Spectrum Allocation

Official HamWAN Band Plan

The HamWAN Band Plan has been created to offer the most efficient use of amateur radio spectrum while managing co-channel and adjacent channel interference between HamWAN infrastructures and external entities. These standards ensure optimal performance while ensuring compliance with FCC regulations, and as such shall only be considered for HamWAN networks located in the United States.

Point-to-Multi-Point (last mile, client point-of-presence)

The HamWAN Band Plan shall be used for all point-to-multipoint connections. Such connections shall be "dual-polarity", with two transmit and receive chains and two antennas offset 90 degrees (frequently this is combined as one antenna system). If only one chain is available, it shall be radiated with horizontal polarization. Channels with names starting with s shall be used at the point-of-presence with sector antennas while those starting with o shall be used with omnidirectional antennas.

 Name        Low        Center     High      True Bearing
 s1-10      5.915       5.920      5.925           0
 s2-10      5.895       5.900      5.905           120
 s3-10      5.875       5.880      5.885           240
 s1-5       5.9175      5.920      5.9225          0
 s2-5       5.8975      5.900      5.9025          120
 s3-5       5.8775      5.880      5.8825          240
 o1-5       5.8625      5.865      5.8675          n/a
 o2-5       5.8525      5.855      5.8575          n/a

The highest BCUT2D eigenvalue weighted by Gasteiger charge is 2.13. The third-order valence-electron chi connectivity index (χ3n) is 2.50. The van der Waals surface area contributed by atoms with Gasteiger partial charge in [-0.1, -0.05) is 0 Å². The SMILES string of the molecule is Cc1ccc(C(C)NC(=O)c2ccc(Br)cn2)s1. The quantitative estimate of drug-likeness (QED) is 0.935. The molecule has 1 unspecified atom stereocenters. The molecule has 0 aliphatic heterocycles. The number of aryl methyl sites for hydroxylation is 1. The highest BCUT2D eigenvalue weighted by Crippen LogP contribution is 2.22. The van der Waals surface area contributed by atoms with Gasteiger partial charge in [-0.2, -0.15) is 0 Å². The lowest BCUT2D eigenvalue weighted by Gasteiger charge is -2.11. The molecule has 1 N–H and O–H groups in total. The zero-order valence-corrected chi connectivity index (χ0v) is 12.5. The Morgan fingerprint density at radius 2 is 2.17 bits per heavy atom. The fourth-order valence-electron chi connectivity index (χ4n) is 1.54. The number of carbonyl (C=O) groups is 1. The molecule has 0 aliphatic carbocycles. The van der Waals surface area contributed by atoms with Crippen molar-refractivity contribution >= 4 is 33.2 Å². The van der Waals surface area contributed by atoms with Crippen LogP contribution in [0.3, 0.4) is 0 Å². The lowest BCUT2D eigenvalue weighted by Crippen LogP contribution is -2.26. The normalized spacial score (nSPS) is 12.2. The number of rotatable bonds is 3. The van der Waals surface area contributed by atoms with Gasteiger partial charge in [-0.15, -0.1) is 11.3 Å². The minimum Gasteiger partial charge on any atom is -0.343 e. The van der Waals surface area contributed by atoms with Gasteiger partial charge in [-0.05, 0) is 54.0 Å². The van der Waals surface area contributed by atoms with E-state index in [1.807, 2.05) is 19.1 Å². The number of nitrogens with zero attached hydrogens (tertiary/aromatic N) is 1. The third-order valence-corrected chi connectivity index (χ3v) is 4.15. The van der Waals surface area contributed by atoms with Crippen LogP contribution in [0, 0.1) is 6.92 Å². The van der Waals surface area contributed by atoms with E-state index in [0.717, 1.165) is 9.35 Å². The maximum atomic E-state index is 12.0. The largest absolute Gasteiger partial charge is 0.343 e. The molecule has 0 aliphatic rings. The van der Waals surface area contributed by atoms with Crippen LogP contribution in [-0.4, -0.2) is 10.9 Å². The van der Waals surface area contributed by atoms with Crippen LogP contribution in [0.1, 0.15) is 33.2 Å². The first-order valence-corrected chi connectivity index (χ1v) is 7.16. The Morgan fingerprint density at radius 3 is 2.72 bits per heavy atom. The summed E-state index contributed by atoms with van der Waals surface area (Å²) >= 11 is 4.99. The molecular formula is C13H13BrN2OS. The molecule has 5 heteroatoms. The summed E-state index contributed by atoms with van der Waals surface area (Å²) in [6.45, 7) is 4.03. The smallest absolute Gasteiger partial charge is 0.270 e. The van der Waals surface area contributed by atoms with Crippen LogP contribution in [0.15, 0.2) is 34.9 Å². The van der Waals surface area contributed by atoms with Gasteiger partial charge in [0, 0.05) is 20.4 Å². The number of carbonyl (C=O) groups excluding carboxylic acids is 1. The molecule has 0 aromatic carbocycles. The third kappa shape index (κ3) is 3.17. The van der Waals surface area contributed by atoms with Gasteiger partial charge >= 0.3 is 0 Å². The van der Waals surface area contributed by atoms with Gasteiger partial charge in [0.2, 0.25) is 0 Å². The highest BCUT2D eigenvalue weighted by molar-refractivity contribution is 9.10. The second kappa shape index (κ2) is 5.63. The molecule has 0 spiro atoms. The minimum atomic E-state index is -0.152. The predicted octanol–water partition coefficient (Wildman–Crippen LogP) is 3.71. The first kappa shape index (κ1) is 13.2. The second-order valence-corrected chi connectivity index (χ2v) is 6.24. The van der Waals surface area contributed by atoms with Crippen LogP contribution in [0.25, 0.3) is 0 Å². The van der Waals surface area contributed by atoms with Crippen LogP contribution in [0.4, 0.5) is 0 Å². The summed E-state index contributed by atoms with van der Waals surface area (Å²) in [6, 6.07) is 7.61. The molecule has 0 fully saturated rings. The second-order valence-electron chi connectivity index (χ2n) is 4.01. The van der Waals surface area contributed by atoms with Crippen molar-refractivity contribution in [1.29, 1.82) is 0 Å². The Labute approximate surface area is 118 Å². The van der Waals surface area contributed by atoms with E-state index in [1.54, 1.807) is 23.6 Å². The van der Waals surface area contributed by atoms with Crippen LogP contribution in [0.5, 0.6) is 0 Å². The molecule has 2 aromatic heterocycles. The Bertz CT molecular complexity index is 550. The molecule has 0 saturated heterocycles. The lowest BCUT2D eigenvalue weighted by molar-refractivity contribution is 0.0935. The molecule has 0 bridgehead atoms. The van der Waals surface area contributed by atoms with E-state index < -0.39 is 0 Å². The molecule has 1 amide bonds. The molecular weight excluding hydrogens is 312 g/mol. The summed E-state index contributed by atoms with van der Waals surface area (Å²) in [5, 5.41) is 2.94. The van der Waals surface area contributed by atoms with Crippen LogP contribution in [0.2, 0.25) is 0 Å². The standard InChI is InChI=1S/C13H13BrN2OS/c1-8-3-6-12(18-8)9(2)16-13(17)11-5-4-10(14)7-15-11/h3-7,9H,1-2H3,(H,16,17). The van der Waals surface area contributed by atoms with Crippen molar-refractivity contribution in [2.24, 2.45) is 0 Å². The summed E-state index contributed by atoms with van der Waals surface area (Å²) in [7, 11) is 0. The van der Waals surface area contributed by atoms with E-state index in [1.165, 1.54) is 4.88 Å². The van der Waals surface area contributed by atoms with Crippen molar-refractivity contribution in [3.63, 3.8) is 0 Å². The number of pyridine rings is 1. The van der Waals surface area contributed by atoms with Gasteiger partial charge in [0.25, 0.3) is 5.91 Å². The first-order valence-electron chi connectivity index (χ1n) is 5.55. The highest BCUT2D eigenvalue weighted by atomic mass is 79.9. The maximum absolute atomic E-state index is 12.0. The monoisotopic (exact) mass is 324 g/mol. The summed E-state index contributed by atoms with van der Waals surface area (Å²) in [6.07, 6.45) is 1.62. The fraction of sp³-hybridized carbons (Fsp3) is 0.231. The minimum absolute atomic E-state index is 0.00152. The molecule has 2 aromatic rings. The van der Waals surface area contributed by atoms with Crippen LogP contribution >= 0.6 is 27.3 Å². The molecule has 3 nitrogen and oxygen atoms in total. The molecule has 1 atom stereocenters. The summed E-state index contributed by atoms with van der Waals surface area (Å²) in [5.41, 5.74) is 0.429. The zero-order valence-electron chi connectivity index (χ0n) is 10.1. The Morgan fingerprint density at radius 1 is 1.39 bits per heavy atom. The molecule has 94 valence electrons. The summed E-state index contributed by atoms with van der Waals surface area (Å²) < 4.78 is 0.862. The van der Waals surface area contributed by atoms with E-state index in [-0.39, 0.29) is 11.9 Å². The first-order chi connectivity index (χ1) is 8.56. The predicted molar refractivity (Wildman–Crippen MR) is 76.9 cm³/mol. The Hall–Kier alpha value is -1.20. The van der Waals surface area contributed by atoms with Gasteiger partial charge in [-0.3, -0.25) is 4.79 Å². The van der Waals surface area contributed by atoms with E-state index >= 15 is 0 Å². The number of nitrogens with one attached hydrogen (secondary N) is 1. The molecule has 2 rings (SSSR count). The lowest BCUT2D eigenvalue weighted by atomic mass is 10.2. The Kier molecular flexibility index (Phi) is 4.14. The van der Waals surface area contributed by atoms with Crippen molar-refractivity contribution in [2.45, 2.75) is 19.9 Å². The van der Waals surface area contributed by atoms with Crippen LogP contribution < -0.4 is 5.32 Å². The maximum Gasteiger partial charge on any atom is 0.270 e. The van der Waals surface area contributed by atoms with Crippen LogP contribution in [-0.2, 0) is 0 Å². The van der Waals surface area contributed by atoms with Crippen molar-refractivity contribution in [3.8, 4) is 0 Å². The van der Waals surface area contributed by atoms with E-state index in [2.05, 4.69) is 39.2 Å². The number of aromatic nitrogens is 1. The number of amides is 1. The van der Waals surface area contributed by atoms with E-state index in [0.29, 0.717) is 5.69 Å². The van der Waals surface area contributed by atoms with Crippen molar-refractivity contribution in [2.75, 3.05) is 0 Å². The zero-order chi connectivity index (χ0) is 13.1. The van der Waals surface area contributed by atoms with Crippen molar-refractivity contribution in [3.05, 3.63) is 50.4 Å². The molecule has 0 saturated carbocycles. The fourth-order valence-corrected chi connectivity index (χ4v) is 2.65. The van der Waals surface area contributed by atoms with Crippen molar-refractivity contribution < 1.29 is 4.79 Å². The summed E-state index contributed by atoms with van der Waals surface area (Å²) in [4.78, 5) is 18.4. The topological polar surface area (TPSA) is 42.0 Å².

o3-5       5.8425      5.845      5.8475          n/a

Point-to-Point (PtP) links shall utilize spectrum that does not interfere with existing HamWAN Point-to-Multipoint operations. As such, all PtP links must be outside of FCC part 97 5 GHz spectrum. Utilization of part 15 spectrum is highly recommended. Bands and channels shall be selected to minimize interference with existing infrastructure.



Site surveys for open spectrum. Channel allocation to specific antennas. Coordination with / notification to WWARA and other ISM/U-NII users. Work with Core Routing and Links goals in mind when deciding on bandwidth to be allocated.

Spectrum of Interest

The fundamental authoritative document for our spectrum of interest is the FCC Online Table of Frequency Allocations. License classes available to HamWAN:

  1. Amateur
  2. ISM
  3. U-NII

Document page 42 lists 5.65GHz - 5.925GHz as Amateur (secondary). This means 1.5kW provided no interference with primary services. U-NII rules are documented in Title 47 Part 15.401 and onwards. ISM rules are documented in Title 47 Part 18. ISM only allows for usage of 5.725GHz - 5.875GHz, which is already provided and protected by the Amateur allocation. U-NII does allow for frequencies below 5.65GHz to be used, but with several restrictions:

  1. 5.15GHz - 5.25GHz is restricted to indoor use only. This is not useful for HamWAN purposes.
  2. 5.25GHz - 5.35GHz and 5.47GHz - 5.65GHz (Amateur license is better above 5.65GHz) have a rough power restrictions of 250mW. The exact details are more complicated.
  3. Maximum antenna gain for the above bands is restricted to 6dBi. When antenna gain exceeds this, power input to the antenna must be dropped proportionally. This means an EIRP limit of 1W here regardless of antenna/amplifier combination.